Who’s responsible for the rising cost of insulin? Manufacturers and pharmacy benefit managers pointed their fingers at each other on April 10 at a congressional hearing.
In response, Democrats and Republicans on the House Energy & Commerce Subcommittee on Oversight and Investigations said they might just take matters into their own hands.
Rebates and discounts are the drivers, according to leaders from three insulin manufacturers.
, a senior vice president of Eli Lilly & Co., was put on the defensive immediately by Subcommittee Chairman Diana DeGette (D-Colo.), who asked him to justify the increases in list prices during the last 10 years.
“Seventy-five percent of our list price is paid for rebates and discounts to secure access so people have affordable access,” Mr. Mason said.
He was cut off in his response as Rep. DeGette pressed further: “So that’s what’s making the price go up and up.”
To which Mr. Mason responded, “$210 of a vial of Humalog is paid for discounts and rebates.” It was noted during the hearing that a vial has a list price of $275.
, an executive vice president at Novo Nordisk, agreed. “There is significant demand for rebates.”
, an executive vice president at Sanofi, added that, as part of setting the list price, “we have to look at the dynamics of the supply chain, including the rebates.”
Leaders of several pharmacy benefit managers disagreed.
Rep. DeGette asked, an executive vice president and general counsel at CVS Health whether he thought rebates were forcing manufacturers to raise list prices. His response? “I do not, no.”
, a senior vice president at Express Scripts concurred. “I have no idea why list prices are high, and it’s not a result of rebates.”
, a senior vice president and chief medical officer at OptumRx, added that there have been list prices rising double digits in nonrebated drugs, in generics where a manufacturer buys out the market to create a monopoly.
“We can’t see a correlation just when rebates raise list prices,” Dr. Dutta said.
While the PBMs denied the rebate system played any role in the setting of list prices, they were firm in maintaining secrecy in rebating process.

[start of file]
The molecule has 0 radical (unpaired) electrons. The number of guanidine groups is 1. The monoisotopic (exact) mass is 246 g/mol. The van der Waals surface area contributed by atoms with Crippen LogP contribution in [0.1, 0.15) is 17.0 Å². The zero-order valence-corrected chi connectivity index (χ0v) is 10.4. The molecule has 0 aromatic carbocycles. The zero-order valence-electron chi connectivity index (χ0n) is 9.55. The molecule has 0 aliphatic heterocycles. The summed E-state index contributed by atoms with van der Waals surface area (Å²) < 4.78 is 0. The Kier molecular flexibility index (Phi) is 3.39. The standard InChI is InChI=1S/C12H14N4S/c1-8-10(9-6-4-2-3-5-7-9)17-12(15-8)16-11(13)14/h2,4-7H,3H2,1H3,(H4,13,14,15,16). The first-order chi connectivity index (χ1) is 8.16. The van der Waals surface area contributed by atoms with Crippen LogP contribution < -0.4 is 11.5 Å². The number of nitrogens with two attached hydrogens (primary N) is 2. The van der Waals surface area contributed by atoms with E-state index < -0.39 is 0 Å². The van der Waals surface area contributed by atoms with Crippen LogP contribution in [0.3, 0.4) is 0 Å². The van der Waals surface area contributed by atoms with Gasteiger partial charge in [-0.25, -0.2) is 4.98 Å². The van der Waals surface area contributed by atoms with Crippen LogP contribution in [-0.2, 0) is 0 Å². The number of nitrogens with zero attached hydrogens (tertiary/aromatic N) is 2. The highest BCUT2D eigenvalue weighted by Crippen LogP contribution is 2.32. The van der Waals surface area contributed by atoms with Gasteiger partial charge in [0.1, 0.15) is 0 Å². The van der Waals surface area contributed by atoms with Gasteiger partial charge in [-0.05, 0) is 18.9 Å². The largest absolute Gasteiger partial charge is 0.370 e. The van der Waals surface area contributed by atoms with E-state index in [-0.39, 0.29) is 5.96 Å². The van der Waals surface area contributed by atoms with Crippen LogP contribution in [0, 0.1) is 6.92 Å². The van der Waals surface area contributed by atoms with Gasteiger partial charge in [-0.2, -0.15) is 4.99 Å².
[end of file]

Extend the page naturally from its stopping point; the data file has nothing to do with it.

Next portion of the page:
When asked by Rep. John Sarbanes (D-Md.) whether the public should be able to track the list price and see the rebates, the net prices, and the savings that are passed along to the consumer, Ms. Bricker said “we don’t believe so.”
She continued: “The reason I’m able to get the discounts that I can from the manufacturer is because it is confidential.”
And while Ms. Tregoning offered support for full transparency in every facet of the supply chain, Ms. Bricker did not. “It will hurt the consumer, Congressman, because prices will be held high.”
“I’m not buying it,” Rep. Sarbanes replied. “I think a system has been built that allows for gaming to go on and you’ve all got your talking points.”
, Congress’ only pharmacist, does not on the committee but was allowed to participate in the hearing. He shared with his colleagues stories of customers leaving prescriptions behind because of cost.
He asked Mr. Langa whether he thought PBM consolidation played a role in driving up rebates and list prices, to which Mr. Langa said, “I think it was a factor.”
Rep. Carter offering a sarcastic congratulations to the panel.
“You’ve done something here today that we’ve been trying to do in Congress for the 4 years and 3 months I’ve been here, and that is to create bipartisanship.”
He then cautioned PBM leaders on the panel that the status quo “is going to end. ... I have seen what you have done with the PBMs” and all the various fees that have been created over time and said that Congress will make sure rebate reform will happen, specifically for Medicare and Medicaid. But he added, “we are not going to stop there.”
During the hearing, the manufacturers, while being not completely committal, suggested that list prices could in fact come down if rebates and discounts were done away with, while the PBMs would not commit to flat administrative fees as opposed to current fees that are based on list prices.
Rep. DeGette said that work will continue until all parties come up with a viable solution. Action “is not optional and it is going to happen.”